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Pathology of liver tumours

Lookup NU author(s): Professor Alastair BurtORCiD


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The liver is an important site for primary and secondary tumours. In western countries, the commonest malignant neoplasm of the liver is metastatic carcinoma, but hepatocellular carcinoma is a common and important cause of death elsewhere. There is a strong association with infection by hepatitis-B and -C; the latter explains the growing incidence of hepatocellular carcinoma in western countries. It is a complication of cirrhosis of any cause; male sex is an important risk factor. Such associations do not exist for the rare variant fibrolamellar carcinoma, which carries a better prognosis than the common form (where survival is measured in weeks). Cholangiocarcinoma, a malignant tumour of bile ducts, accounts for about 15% of primary intrahepatic malignancies; recent epidemiological studies have shown dramatic increases in its incidence. There is a strong association with primary sclerosing cholangitis and, in the Far East, with hepatolithiasis and infection by liver flukes. Epithelioid haemangioendothelioma and angiosarcoma are the commonest malignant mesenchymal tumours in the liver. A number of benign tumours and tumour-like lesions may mimic malignant neoplasms. © 2006.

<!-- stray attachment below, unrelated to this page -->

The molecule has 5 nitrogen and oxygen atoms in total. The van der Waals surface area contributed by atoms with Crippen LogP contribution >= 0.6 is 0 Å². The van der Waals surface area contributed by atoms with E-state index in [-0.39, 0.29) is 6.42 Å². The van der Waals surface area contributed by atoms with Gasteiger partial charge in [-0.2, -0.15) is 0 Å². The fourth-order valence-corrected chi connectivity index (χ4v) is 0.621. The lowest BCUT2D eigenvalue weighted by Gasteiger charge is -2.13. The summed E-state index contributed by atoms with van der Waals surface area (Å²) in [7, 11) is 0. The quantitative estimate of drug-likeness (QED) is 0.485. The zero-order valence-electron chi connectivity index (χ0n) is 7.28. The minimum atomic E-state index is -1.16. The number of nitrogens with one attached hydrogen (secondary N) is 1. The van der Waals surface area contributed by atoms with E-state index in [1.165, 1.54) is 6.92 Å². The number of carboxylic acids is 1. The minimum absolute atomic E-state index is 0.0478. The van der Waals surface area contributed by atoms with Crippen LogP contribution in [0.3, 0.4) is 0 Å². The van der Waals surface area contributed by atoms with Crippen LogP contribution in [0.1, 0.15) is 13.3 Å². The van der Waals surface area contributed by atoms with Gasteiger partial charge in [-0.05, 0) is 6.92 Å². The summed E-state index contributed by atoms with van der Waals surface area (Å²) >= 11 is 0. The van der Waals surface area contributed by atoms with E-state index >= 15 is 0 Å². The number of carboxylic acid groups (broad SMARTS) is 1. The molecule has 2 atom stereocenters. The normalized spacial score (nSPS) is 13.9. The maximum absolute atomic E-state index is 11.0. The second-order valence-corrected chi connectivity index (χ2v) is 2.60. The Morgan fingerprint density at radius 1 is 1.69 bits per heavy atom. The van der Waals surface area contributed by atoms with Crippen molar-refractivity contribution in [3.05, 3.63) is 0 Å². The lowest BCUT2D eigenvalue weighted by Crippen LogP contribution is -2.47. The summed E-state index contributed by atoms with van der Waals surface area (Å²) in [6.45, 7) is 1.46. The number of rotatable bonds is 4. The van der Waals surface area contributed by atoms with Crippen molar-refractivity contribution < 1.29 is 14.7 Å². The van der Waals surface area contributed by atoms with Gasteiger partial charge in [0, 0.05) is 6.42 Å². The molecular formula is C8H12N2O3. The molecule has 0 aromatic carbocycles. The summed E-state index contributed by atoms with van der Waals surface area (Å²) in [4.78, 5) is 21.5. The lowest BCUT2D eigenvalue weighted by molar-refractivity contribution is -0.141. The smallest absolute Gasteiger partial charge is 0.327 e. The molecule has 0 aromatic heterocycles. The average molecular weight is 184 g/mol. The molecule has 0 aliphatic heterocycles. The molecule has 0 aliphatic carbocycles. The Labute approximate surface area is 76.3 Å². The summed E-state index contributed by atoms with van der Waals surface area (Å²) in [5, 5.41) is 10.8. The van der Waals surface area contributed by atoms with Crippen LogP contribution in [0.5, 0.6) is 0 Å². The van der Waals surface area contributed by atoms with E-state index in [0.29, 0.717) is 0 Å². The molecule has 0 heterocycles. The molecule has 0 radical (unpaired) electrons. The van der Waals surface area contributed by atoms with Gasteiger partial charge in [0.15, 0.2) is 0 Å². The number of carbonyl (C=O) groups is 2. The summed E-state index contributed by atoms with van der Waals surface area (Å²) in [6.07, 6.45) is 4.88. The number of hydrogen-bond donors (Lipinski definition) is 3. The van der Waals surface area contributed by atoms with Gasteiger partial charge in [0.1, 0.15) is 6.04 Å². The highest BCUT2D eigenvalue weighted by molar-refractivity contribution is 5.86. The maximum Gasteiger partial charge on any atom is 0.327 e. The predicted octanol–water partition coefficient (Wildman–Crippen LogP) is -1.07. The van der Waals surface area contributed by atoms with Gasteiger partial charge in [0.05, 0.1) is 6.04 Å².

Publication metadata

Author(s): Prabhu VR, Burt AD

Publication type: Article

Publication status: Published

Journal: Surgery

Year: 2007

Volume: 25

Issue: 1

Pages: 10-15

ISSN (print): 0263-9319

ISSN (electronic): 1878-1764

Publisher: The Medicine Publishing Company


DOI: 10.1016/j.mpsur.2006.11.005


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